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Children suffer most from extreme poverty—report

/ 09:02 AM October 04, 2016
poor children

In this Jan. 22, 2016 file photo, Syrian refugee children play outside their family tents in a camp in the town of Saadnayel, in the Bekaa valley, Lebanon. Some 28 million children around the globe have been driven from their homes by violent conflict, with nearly as many abandoning their homes in search of a better life, according to a UNICEF report released Tuesday, Sept. 6, 2016. The report found that while children make up about a third of the world’s population as of 2015, they accounted for nearly half of all refugees, with the number of child refugees having doubled in the last decade. AP FILE PHOTO

UNITED NATIONS— Nearly one fifth of children in the world’s developing countries are living in extreme poverty, according to a new report by the World Bank Group and Unicef.

The report entitled “Ending Extreme Poverty: A Focus on Children,” released Monday, found that in 2013, 19.5 percent of children in developing countries lived in households making an average of $1.90 a day or less, compared with just 9.2 percent of adults.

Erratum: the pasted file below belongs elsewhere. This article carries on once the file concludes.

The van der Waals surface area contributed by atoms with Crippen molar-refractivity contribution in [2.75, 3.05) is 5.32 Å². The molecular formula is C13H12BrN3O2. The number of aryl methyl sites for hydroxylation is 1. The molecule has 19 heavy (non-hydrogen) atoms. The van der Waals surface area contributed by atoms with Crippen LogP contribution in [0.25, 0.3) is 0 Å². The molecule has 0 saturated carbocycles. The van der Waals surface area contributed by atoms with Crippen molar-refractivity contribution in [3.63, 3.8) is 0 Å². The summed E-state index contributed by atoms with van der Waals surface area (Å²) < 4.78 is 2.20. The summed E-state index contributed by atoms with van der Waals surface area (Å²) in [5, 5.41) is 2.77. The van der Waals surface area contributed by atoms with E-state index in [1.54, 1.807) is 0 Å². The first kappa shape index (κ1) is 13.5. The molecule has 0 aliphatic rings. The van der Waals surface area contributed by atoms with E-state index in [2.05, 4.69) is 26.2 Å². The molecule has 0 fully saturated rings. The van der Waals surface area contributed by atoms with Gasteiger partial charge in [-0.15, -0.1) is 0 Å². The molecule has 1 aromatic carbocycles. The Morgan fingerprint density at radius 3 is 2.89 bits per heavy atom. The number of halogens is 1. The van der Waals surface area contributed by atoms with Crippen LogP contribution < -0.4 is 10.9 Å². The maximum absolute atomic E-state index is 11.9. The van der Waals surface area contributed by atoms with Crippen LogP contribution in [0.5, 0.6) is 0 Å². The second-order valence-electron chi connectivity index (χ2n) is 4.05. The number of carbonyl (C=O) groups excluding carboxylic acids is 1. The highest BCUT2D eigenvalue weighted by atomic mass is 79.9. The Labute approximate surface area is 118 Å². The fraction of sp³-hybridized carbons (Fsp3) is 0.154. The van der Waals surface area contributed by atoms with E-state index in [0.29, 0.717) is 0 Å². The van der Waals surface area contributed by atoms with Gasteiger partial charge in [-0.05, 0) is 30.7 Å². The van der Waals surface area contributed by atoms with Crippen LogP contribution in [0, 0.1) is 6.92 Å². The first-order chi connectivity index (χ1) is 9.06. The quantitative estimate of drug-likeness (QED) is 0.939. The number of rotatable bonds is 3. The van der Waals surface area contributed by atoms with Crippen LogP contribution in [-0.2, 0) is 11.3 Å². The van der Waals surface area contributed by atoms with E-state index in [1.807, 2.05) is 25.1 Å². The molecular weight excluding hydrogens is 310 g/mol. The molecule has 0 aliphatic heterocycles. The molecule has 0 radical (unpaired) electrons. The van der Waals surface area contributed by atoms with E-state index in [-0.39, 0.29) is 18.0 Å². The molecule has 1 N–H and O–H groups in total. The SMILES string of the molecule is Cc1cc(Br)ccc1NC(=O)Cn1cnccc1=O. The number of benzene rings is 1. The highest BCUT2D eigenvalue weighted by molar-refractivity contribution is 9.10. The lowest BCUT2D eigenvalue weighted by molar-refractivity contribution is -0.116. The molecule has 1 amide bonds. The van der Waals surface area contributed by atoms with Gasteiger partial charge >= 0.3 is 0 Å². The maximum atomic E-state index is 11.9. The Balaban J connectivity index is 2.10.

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Around the world, nearly 385 million children were living in extreme poverty, the report said.

READ: Millions of world’s poorest children left behind despite progress—Unicef

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“Children are not only more likely to be living in extreme poverty; the effects of poverty are most damaging to children. They are the worst off of the worst off — and the youngest children are the worst off of all, because the deprivations they suffer affect the development of their bodies and their minds,” Unicef Executive Director Anthony Lake said in a statement.

The report found that the highest share of children living in extreme poverty were in Sub-Saharan Africa, with just over 50 percent. The next highest share was in South Asia with 36 percent, with over 30 percent of those living in India.

To remedy the problem Unicef and the World Bank Group called on governments to focus on children in their national poverty reduction plans, strengthen programs that aid children and prioritize investment in programs that benefit the poorest children.

READ: World must focus on poorest children—Unicef

The global estimate of extreme child poverty is based on data from 89 countries, representing 83 per cent of the developing world’s population./rga

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TAGS: Children, Ending Extreme Poverty: A Focus on Children, Extreme Poverty, Poverty, UN, UNICEF
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